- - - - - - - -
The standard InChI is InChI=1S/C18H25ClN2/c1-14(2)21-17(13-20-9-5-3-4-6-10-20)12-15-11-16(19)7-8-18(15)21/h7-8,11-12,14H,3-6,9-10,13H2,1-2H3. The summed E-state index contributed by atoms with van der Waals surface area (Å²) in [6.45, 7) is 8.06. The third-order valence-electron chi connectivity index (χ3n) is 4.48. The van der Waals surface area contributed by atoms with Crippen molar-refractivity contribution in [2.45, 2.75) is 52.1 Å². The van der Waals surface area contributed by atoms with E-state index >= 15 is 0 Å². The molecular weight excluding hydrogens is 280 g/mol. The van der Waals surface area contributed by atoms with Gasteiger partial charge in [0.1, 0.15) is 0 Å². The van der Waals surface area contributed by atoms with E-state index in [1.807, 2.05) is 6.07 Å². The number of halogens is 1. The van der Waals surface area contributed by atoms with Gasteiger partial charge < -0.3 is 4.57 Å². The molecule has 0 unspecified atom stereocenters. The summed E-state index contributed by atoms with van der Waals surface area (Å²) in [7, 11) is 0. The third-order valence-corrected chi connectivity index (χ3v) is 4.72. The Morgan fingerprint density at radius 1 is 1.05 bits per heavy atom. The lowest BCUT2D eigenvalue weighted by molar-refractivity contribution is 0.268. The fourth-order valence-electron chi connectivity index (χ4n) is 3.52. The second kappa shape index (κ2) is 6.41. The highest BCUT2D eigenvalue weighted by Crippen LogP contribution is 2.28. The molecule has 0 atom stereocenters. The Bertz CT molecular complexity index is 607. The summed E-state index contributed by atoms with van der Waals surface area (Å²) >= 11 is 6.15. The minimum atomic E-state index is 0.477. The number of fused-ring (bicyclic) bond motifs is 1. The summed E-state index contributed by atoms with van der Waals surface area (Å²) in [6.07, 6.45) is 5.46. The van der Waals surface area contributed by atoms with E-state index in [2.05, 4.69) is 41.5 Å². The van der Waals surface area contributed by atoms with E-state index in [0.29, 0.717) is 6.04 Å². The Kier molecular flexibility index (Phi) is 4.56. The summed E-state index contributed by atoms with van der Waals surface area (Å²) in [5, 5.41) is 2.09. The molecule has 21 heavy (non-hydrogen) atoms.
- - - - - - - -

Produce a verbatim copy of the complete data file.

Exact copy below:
The standard InChI is InChI=1S/C18H25ClN2/c1-14(2)21-17(13-20-9-5-3-4-6-10-20)12-15-11-16(19)7-8-18(15)21/h7-8,11-12,14H,3-6,9-10,13H2,1-2H3. The summed E-state index contributed by atoms with van der Waals surface area (Å²) in [6.45, 7) is 8.06. The third-order valence-electron chi connectivity index (χ3n) is 4.48. The van der Waals surface area contributed by atoms with Crippen molar-refractivity contribution in [2.45, 2.75) is 52.1 Å². The van der Waals surface area contributed by atoms with E-state index >= 15 is 0 Å². The molecular weight excluding hydrogens is 280 g/mol. The van der Waals surface area contributed by atoms with Gasteiger partial charge in [0.1, 0.15) is 0 Å². The van der Waals surface area contributed by atoms with E-state index in [1.807, 2.05) is 6.07 Å². The number of halogens is 1. The van der Waals surface area contributed by atoms with Gasteiger partial charge < -0.3 is 4.57 Å². The molecule has 0 unspecified atom stereocenters. The summed E-state index contributed by atoms with van der Waals surface area (Å²) in [7, 11) is 0. The third-order valence-corrected chi connectivity index (χ3v) is 4.72. The Morgan fingerprint density at radius 1 is 1.05 bits per heavy atom. The lowest BCUT2D eigenvalue weighted by molar-refractivity contribution is 0.268. The fourth-order valence-electron chi connectivity index (χ4n) is 3.52. The second kappa shape index (κ2) is 6.41. The highest BCUT2D eigenvalue weighted by Crippen LogP contribution is 2.28. The molecule has 0 atom stereocenters. The Bertz CT molecular complexity index is 607. The summed E-state index contributed by atoms with van der Waals surface area (Å²) >= 11 is 6.15. The minimum atomic E-state index is 0.477. The number of fused-ring (bicyclic) bond motifs is 1. The summed E-state index contributed by atoms with van der Waals surface area (Å²) in [6.07, 6.45) is 5.46. The van der Waals surface area contributed by atoms with E-state index in [2.05, 4.69) is 41.5 Å². The van der Waals surface area contributed by atoms with E-state index in [0.29, 0.717) is 6.04 Å². The Kier molecular flexibility index (Phi) is 4.56. The summed E-state index contributed by atoms with van der Waals surface area (Å²) in [5, 5.41) is 2.09. The molecule has 21 heavy (non-hydrogen) atoms.